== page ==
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Tuesday, 10 December 1974
Page: 3313


Senator WRIEDT (Tasmania) (Minister for Agriculture) - in reply- I say initially that it was certainly not the Government's intention that the amendments which had been originally proposed and moved in the House of Representatives should not be moved and debated here. It is unfortunate that we have arrived at a very late stage of the current sitting and that the House of Representatives has risen. I do not want to develop that point. I believe that earlier this afternoon an adequate explanation was given by Senator Douglas McClelland as to why we find ourselves in this position in respect of this Dairy Adjustment Bill and other measures. I am very pleased that the Opposition will support the legislation. Basically, it is designed, as I think was said by Senator Scott, to replace the old dairy bounty legislation which the Government commenced to phase out last year. The whole thrust of this legislation is towards trying to assist dairy farmers to stay in the industry and to assist them to become viable operators.

As a Government we felt that under the old system the maximum benefit was not going to the people who needed it most. This was the essence of the redirection of assistance under this legislation. Of course it involves not only the old defined marginal dairy farmer but also it extends beyond that to assist the other dairy farmers to transfer from the old delivery of butter into the whole milk refrigerated delivery system. At the same time the Bill will assist the dairy factories to rationalise their operations as a result of the changed supply which they will now experience.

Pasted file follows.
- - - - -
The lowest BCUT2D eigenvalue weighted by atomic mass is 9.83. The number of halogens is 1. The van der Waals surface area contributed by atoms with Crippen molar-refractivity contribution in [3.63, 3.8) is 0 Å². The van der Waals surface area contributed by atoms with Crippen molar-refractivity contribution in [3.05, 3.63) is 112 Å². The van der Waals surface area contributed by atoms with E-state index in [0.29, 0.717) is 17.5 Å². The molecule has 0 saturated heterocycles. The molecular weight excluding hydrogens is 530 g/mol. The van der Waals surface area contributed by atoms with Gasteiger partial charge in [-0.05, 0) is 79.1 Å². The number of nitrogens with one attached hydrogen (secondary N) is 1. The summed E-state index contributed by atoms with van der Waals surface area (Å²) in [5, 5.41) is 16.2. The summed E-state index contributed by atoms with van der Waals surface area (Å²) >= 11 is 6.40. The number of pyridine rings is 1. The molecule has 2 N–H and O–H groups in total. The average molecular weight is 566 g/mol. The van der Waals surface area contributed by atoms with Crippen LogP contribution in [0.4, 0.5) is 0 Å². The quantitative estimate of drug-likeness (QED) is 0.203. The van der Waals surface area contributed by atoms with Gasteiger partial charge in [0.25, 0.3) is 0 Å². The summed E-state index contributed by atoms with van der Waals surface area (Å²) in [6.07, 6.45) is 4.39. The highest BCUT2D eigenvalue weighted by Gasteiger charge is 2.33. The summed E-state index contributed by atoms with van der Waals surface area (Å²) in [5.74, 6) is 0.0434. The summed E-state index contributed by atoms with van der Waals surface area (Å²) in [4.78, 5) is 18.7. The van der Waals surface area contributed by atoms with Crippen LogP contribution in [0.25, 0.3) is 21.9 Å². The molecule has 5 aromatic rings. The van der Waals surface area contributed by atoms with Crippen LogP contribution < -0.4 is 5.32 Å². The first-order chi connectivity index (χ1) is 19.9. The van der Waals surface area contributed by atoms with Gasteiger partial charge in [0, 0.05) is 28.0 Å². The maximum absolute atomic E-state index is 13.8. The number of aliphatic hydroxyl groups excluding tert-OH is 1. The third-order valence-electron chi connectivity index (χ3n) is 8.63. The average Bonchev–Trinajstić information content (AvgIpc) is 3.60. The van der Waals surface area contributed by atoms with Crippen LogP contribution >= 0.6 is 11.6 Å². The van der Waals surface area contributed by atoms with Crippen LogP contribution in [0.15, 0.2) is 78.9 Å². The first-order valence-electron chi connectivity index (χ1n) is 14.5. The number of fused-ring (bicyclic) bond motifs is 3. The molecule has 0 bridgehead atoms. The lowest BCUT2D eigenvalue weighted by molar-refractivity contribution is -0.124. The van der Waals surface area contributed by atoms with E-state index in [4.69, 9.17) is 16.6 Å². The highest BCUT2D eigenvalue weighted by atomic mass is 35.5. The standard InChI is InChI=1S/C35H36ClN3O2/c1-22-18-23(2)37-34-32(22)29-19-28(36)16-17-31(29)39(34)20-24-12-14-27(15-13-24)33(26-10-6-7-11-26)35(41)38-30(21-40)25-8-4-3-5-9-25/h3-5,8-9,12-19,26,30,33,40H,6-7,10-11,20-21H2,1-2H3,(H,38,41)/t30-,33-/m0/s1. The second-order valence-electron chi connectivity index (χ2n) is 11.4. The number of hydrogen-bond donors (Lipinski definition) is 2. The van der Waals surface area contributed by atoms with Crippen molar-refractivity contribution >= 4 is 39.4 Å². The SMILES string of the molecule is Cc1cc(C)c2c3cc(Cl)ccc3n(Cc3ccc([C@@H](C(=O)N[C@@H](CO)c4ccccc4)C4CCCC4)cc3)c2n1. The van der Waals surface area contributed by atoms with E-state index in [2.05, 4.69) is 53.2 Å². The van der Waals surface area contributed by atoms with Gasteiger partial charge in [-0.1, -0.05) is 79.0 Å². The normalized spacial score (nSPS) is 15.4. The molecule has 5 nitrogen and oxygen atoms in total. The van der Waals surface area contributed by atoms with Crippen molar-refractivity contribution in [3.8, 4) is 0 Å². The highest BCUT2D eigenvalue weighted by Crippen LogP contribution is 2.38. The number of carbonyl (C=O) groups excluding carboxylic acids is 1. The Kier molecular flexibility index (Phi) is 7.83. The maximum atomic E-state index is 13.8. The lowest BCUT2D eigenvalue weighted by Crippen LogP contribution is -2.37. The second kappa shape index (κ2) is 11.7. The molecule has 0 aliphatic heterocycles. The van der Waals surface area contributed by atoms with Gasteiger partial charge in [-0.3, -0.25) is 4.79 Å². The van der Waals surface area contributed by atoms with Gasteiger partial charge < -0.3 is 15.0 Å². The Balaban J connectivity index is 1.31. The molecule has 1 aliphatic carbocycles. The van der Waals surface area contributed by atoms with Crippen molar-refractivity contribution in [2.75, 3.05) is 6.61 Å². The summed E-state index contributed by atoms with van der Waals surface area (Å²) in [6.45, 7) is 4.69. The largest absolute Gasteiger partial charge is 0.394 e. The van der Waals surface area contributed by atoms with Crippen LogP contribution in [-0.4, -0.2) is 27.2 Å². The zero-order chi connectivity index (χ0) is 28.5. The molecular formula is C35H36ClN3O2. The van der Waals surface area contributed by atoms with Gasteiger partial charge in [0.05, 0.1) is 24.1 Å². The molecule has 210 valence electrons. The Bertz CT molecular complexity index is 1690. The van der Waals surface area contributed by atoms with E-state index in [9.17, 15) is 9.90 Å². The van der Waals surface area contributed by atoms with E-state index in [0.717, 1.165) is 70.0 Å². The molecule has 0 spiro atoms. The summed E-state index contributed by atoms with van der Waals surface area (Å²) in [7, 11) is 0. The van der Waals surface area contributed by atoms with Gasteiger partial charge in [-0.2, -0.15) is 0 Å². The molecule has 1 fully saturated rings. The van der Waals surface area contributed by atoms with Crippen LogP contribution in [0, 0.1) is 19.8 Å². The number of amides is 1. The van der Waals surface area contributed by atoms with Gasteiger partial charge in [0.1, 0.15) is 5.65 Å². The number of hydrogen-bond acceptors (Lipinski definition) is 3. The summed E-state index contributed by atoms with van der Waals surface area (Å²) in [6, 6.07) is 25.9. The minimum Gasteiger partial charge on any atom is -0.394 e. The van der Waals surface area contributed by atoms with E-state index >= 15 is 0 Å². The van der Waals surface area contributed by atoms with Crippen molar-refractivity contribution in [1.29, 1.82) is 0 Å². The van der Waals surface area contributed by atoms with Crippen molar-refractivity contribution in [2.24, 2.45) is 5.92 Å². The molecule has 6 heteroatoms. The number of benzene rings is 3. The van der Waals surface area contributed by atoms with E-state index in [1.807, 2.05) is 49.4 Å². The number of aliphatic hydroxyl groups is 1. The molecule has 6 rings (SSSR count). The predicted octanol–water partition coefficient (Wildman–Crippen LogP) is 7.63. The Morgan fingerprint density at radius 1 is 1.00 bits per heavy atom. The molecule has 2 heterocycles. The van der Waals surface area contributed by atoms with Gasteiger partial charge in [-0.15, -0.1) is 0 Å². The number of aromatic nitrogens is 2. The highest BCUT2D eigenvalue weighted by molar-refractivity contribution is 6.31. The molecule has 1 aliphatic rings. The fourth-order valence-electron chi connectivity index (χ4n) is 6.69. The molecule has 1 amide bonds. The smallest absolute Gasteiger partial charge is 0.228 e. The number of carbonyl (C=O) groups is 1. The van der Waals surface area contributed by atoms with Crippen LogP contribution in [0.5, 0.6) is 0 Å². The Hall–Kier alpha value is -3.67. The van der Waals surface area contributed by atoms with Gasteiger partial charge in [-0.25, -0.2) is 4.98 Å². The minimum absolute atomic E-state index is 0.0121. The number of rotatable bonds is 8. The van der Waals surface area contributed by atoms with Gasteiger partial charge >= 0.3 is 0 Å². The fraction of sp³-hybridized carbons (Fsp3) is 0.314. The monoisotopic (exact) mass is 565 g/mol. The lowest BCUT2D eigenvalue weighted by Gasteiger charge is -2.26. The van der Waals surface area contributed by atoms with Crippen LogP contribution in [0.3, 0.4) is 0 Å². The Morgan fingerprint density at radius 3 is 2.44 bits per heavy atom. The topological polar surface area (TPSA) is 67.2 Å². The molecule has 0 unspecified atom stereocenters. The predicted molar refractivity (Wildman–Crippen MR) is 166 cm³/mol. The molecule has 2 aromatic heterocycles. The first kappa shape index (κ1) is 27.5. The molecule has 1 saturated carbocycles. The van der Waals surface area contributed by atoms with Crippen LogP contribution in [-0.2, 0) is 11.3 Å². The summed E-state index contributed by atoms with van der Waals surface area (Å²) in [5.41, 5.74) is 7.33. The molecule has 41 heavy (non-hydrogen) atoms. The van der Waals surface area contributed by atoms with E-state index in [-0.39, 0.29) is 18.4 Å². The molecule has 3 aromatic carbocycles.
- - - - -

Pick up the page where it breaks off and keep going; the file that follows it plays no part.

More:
Two or three points have been raised which were really the essence of the amendments which the Opposition had intended to use. The giving of assistance to factories for a rationalisation process has been looked at quite exhaustively by the Government. When we originally proposed this scheme we sought opinions from the dairy industry throughout Australia to find out exactly what it thought should be done. But when we get into the area of rationalisation of factories, we get into a very expensive area. It was never intended under this legislation or under the previous marginal dairy farm reconstruction scheme introduced by the previous Government that assistance should be afforded beyond the farm level. In fact in this legislation we are doing this in respet of receival facilities and so on. But that is quite distinct from rationalisation of factories. The proper course is to go through the Australian Industry Development Corporation. The Government has endeavoured to amend legislation in relation to the AIDC to allow cooperatives to become eligible for loans under the AIDC. As we know, that legislation has been held up because it has not passed through the Senate. To try to encompass factory rationalisation in this legislation would mean that great sums of money would be required. I do not think it is reasonable to expect the Government to bring that rationalisation program under legislation of this nature.